Basic researchEffect of ethanol and ether in the prevention of calcification of bioprostheses
Review articleOpen access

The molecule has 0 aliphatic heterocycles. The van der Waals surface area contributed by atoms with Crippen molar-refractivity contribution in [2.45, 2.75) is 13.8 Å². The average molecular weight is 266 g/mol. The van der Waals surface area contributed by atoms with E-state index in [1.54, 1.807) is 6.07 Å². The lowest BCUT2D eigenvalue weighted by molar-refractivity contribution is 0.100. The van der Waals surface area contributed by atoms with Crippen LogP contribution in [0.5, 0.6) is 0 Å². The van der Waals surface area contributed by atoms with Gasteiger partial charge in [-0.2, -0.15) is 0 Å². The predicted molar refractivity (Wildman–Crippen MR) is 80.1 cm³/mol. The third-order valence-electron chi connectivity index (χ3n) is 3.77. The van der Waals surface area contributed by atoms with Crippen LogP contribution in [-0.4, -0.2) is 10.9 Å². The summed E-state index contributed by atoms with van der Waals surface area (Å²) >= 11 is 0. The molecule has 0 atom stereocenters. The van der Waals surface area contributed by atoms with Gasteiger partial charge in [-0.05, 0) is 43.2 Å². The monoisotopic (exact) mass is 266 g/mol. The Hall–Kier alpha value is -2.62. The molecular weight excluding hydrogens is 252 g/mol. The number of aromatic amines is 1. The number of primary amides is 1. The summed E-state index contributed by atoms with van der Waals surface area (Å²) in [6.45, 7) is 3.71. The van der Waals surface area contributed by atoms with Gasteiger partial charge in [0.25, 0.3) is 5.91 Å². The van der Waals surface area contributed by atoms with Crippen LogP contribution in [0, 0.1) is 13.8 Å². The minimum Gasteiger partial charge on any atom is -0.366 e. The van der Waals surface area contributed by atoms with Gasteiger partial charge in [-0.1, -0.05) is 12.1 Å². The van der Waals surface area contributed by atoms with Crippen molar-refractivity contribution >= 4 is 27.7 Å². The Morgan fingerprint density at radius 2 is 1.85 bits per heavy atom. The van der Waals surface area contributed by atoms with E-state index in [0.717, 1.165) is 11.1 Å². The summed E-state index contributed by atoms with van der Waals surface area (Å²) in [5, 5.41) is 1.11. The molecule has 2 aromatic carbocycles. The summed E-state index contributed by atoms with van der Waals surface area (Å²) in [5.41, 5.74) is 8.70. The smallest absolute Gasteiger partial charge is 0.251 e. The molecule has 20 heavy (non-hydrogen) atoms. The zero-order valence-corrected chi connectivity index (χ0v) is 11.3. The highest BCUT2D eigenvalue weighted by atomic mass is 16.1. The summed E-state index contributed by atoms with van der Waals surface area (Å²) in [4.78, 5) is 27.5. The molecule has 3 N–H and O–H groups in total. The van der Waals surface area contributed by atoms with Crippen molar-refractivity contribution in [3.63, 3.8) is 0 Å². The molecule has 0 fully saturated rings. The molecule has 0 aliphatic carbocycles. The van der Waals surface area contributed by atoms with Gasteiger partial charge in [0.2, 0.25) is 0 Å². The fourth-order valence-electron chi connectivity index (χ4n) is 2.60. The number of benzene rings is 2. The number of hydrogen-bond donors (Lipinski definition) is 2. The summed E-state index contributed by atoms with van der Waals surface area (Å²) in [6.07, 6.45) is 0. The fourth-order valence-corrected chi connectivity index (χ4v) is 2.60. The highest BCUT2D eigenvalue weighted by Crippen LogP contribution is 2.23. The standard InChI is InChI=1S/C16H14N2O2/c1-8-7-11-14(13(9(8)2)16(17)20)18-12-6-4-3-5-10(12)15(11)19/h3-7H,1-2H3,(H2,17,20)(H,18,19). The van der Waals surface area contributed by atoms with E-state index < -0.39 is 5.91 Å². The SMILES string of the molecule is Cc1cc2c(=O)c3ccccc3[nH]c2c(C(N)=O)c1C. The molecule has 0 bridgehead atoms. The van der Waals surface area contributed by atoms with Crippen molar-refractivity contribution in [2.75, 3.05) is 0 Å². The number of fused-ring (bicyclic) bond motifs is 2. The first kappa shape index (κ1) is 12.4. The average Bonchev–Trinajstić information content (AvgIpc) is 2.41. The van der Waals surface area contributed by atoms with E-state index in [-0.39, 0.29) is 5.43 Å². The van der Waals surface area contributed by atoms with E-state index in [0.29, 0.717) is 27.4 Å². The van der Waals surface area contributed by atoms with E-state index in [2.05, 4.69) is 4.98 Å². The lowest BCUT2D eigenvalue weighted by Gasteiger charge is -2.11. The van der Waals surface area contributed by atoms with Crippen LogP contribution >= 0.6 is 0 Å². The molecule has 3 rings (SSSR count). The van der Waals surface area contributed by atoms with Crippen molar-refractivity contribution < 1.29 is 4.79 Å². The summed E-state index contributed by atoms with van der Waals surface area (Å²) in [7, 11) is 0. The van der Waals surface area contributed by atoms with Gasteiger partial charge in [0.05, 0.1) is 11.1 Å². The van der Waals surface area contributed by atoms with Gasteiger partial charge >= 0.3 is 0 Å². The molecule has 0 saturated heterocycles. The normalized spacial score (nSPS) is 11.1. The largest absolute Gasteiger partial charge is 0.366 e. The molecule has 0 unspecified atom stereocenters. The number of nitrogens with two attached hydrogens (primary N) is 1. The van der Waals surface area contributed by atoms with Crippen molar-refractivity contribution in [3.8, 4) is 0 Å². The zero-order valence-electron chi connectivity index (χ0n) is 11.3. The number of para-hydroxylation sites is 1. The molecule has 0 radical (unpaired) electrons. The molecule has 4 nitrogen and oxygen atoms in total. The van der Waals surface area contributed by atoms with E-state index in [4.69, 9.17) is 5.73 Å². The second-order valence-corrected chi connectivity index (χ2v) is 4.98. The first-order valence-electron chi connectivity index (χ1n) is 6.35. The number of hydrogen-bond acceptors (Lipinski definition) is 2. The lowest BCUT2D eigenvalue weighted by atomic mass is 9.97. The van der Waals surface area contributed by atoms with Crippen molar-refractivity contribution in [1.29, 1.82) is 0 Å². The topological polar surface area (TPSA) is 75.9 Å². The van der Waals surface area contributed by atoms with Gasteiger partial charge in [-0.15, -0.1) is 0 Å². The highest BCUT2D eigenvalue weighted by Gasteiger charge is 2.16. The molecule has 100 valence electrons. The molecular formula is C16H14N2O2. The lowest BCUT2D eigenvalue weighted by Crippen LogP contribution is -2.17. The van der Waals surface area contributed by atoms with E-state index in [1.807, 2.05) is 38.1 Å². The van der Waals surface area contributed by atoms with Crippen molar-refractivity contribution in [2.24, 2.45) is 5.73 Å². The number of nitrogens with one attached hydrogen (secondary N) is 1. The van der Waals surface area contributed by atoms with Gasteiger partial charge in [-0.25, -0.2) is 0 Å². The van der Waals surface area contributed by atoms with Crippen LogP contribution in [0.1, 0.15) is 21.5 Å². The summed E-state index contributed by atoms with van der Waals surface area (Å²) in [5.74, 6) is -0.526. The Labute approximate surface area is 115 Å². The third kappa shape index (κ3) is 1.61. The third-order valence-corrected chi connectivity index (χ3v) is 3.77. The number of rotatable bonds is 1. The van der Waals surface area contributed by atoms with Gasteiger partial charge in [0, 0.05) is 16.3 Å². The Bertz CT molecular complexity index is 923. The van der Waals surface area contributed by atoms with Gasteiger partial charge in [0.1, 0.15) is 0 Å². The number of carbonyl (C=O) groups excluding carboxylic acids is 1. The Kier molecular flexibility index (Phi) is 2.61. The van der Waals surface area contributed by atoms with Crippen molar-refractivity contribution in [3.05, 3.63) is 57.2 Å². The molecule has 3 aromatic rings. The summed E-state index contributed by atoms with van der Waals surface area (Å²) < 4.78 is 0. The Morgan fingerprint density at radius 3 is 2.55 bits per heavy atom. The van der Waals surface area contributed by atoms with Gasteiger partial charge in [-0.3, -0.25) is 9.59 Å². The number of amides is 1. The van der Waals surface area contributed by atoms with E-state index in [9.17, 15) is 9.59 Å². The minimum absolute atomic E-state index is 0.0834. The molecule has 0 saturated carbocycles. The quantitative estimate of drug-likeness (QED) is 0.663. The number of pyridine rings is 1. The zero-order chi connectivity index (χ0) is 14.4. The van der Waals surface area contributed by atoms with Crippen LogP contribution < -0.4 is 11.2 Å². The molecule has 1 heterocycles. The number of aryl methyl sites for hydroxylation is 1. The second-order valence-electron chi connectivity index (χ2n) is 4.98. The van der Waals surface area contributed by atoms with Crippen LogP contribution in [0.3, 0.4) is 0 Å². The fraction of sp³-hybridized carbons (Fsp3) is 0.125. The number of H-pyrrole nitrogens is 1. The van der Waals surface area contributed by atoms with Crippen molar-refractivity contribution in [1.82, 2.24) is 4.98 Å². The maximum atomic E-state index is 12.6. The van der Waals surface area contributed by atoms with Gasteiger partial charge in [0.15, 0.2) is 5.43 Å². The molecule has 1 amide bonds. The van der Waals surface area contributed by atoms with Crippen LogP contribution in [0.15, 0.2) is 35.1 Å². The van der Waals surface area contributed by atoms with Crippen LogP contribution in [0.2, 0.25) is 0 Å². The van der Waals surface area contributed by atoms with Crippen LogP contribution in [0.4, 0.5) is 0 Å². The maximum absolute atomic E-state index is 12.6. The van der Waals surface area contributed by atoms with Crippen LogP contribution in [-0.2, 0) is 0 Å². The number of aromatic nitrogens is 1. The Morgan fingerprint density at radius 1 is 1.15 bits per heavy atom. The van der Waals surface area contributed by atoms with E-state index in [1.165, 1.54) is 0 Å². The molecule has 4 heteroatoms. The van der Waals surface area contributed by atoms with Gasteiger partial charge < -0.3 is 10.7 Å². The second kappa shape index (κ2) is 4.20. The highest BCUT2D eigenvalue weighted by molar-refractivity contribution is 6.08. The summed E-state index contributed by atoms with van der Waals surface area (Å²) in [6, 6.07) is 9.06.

AbstractBackground. Lipids play a significant role in the process of calcification of bioprostheses. We assessed whether lipid extraction by ethanol, ether, or a surfactant could mitigate calcification of glutaraldehyde-treated bioprostheses.Methods. On 200 bovine pericardium samples pretreated with 0.6% glutaraldehyde, lipid extraction was carried out by ethanol, ether, or the tween 80 surfactant, and combinations thereof. The treated tissues were implanted subcutaneously in 50 juvenile rats for 4 and 6 months. Lipids were analyzed by Fourier transform infrared spectrophotometer and chromatography before implantation. Calcium content of implanted tissues was assessed by atomic absorption spectrometer.Results. Ethanol, ether, or surfactant did mitigate calcification. The most efficient pretreatments were the combination of ethanol and surfactant (calcium content: 15.5 ± 6.8 μg/mg dry tissue after 6 months implantation) or the combination of ethanol, ether, and surfactant (13.1 ± 6.2 μg/mg dry tissue) when compared with surfactant alone (42.9 ± 12.7 μg/mg dry tissue).Conclusions. Ethanol or the combination of ethanol and ether added to the currently used glutaraldehyde-surfactant treatment further mitigates calcification.

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